Peak District walking vacation

Description of Peak District walking vacation

A short walking break centered around Dovedale in Derbyshire, 'one of the most unique and delicious places in England' according to Tennyson. You will be walking in an Area of Outstanding Natural Beauty among the finest dales with fabulous views from the hilltops.

Our aim is to make your short walking break as memorable as possible in countryside you will never forget, combining fresh air with exercise, tranquillity and beauty, and insight into the area’s history and culture. Our carefully-crafted walks will leave you refreshed, relaxed and restored.

Enjoy

• expertly-crafted self-guided walks in the beautiful Derbyshire Dales, some of England’s most outstanding countryside
• peace of mind knowing that routes have been carefully researched by the founders of the company, and tested by numerous walkers, so you can be sure you will not get lost! We include a marked-up Ordnance Survey map in your pack with a waterproof map case
• routes through the most tranquil and magnificent scenery
• printed commentaries highlighting features of special interest to provide insight into the history, culture and natural environment of the Peak District
• the freedom to start when you like, walk at your own pace, linger over lunch, visit places of interest on the way
• a choice of two excellent B&Bs or an idyllically situated hotel
• excellent breakfasts with good country pubs for lunch and dinner
• the enhanced sense of well-being that these few revitalising days of peace, fresh air, exercise, scenic beauty and close contact with nature will bring you, leaving you refreshed, relaxed and restored

What to Expect

Grading of Walks: these routes are suitable for anyone of average fitness, able to walk around 8 miles on varied hilly terrain for up to 4 hours with a break of approximately 1 hour for lunch. As this is hill country some ascents and descents are to be expected.

Accommodation: a choice of two excellent B&Bs: Hillcrest House at Thorpe, a former 19th Century coaching inn on the road to Dovedale with the most stunning views of the surrounding countryside or the 4-star Beechenhill Farm, an organic farm above the picturesque village of Ilam, with various gold awards. The Izaak Walton Hotel is a third option, wonderfully situated in beautiful grounds overlooking Dovedale.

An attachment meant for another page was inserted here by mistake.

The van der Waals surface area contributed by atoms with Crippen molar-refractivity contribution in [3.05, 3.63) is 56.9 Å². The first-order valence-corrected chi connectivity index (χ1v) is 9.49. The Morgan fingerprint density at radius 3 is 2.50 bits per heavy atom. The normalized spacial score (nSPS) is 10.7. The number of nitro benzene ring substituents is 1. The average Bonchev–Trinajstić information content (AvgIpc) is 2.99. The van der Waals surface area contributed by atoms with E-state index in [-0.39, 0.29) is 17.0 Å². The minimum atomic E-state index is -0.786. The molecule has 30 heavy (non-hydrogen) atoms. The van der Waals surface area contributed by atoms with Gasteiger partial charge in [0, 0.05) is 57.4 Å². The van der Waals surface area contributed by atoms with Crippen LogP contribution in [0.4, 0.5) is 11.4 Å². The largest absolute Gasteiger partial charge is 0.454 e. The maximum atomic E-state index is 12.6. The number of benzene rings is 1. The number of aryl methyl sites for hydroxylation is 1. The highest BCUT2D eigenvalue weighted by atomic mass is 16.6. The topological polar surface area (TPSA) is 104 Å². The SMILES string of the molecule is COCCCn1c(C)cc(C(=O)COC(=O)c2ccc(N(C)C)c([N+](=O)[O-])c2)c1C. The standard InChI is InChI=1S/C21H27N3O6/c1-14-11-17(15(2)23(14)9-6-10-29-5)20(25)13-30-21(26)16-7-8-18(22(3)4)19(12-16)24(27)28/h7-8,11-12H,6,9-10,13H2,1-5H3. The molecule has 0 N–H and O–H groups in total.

Travel Information

By rail: fast trains twice an hour from London St Pancras to Derby (1.5 hours); onward travel by taxi is 18 miles.

By road: total mileage from central London: 152 miles (3 hours). Ample car parking at the B&Bs.

Day-by-day itinerary

Day 1:Arrive at your accommodation, read through the walking pack, and dine at a local recommended inn.
Day 2:Ascending sheep pastures you reach picturesque limestone villages: Thorpe with its fine manor house and church, then Tissington, a classic English village, arguably the prettiest in Derbyshire, filled with architectural gems including an ancient church and a Jacobean manor house. We recommend you have lunch at the Old Coach House after which you'll visit one of the wells from which the famous well-dressing ceremony originated. Then explore the surrounding countryside, across a gently rolling landscape before descending to the tiny hidden hamlet of Alsop-en-le-Dale. You'll return via Shining Tor to Milldale, viewing on the way the awesome gorge below. After stopping for tea, you'll have two options: a short climb up above the River Dove to exquisite Halldale before returning along the river, or omitting the last mile and simply returning from Milldale along the river. (Grade: moderate - 7.5 or 8.5 miles)
Day 3:An early start is recommended today, along the beautiful Dovedale, to ensure that you enjoy this spectacular walk of exceptional beauty before the crowds arrive. You'll see fantastic limestone features punctuating the gorge, with great pillars rising out of the water alongside towering cliffs, pinnacle rocks and caves. Following the softly-flowing River Dove you will thread your way through the gorge, sometimes glimpsing a kingfisher or otter on the riverbank. You'll reach the tiny riverside hamlet of Milldale, with its famous packhorse bridge where, at Polly's Cottage, sandwiches and snacks can be purchased for lunch in the lovely setting of an upland meadow. Or continue for another half hour to a lovely old inn for lunch. Then the landscape changes to limestone plateaux with sheep pastures enclosed by drystone walls and the occasional farmstead. Finally, you'll drop down to the Manifold Valley and enjoy the gentlest of landscapes, with rounded hills rising up on the far side of the valley. On the banks of the River Manifold, the famous village of Ilam awaits you with the option of tea in the garden at the superbly-situated National Trust tearooms. Here, from the terrace the views are glorious. After tea you can visit Ilam's little Saxon church before returning to your B&B. (Grade: moderate - 9 miles)